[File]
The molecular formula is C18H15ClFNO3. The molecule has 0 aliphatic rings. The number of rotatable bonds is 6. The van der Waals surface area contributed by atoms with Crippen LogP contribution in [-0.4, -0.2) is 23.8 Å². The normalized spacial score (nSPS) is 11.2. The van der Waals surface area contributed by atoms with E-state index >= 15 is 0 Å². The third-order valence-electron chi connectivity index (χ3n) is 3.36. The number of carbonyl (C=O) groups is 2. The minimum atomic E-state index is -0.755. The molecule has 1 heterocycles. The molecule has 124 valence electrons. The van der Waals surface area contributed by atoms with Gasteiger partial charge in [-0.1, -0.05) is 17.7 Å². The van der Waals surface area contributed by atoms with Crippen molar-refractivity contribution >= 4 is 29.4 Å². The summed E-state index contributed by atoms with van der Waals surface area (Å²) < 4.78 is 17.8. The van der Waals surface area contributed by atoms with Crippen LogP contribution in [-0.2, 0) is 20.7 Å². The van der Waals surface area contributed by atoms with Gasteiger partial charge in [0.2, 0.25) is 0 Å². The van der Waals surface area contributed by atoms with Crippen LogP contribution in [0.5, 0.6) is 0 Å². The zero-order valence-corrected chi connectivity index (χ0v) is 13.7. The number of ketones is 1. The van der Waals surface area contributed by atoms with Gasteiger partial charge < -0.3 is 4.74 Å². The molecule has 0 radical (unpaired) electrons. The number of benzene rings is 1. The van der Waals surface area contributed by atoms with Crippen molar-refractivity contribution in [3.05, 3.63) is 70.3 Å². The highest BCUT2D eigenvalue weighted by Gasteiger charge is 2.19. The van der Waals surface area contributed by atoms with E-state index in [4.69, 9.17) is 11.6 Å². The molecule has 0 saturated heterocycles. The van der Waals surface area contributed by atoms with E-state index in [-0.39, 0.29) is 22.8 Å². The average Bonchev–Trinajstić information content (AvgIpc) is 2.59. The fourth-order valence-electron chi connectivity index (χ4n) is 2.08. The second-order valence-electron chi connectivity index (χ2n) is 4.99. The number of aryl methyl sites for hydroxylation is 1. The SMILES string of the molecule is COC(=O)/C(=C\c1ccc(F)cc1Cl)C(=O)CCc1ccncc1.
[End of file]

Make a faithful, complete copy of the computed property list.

The molecular formula is C18H15ClFNO3. The molecule has 0 aliphatic rings. The number of rotatable bonds is 6. The van der Waals surface area contributed by atoms with Crippen LogP contribution in [-0.4, -0.2) is 23.8 Å². The normalized spacial score (nSPS) is 11.2. The van der Waals surface area contributed by atoms with E-state index >= 15 is 0 Å². The third-order valence-electron chi connectivity index (χ3n) is 3.36. The number of carbonyl (C=O) groups is 2. The minimum atomic E-state index is -0.755. The molecule has 1 heterocycles. The molecule has 124 valence electrons. The van der Waals surface area contributed by atoms with Gasteiger partial charge in [-0.1, -0.05) is 17.7 Å². The van der Waals surface area contributed by atoms with Crippen molar-refractivity contribution >= 4 is 29.4 Å². The summed E-state index contributed by atoms with van der Waals surface area (Å²) < 4.78 is 17.8. The van der Waals surface area contributed by atoms with Crippen LogP contribution in [-0.2, 0) is 20.7 Å². The van der Waals surface area contributed by atoms with Gasteiger partial charge in [0.2, 0.25) is 0 Å². The van der Waals surface area contributed by atoms with Crippen LogP contribution in [0.5, 0.6) is 0 Å². The zero-order valence-corrected chi connectivity index (χ0v) is 13.7. The number of ketones is 1. The van der Waals surface area contributed by atoms with Gasteiger partial charge < -0.3 is 4.74 Å². The molecule has 0 radical (unpaired) electrons. The number of benzene rings is 1. The van der Waals surface area contributed by atoms with Crippen molar-refractivity contribution in [3.05, 3.63) is 70.3 Å². The highest BCUT2D eigenvalue weighted by Gasteiger charge is 2.19. The van der Waals surface area contributed by atoms with E-state index in [4.69, 9.17) is 11.6 Å². The molecule has 0 saturated heterocycles. The van der Waals surface area contributed by atoms with E-state index in [-0.39, 0.29) is 22.8 Å². The average Bonchev–Trinajstić information content (AvgIpc) is 2.59. The fourth-order valence-electron chi connectivity index (χ4n) is 2.08. The second-order valence-electron chi connectivity index (χ2n) is 4.99. The number of aryl methyl sites for hydroxylation is 1. The SMILES string of the molecule is COC(=O)/C(=C\c1ccc(F)cc1Cl)C(=O)CCc1ccncc1.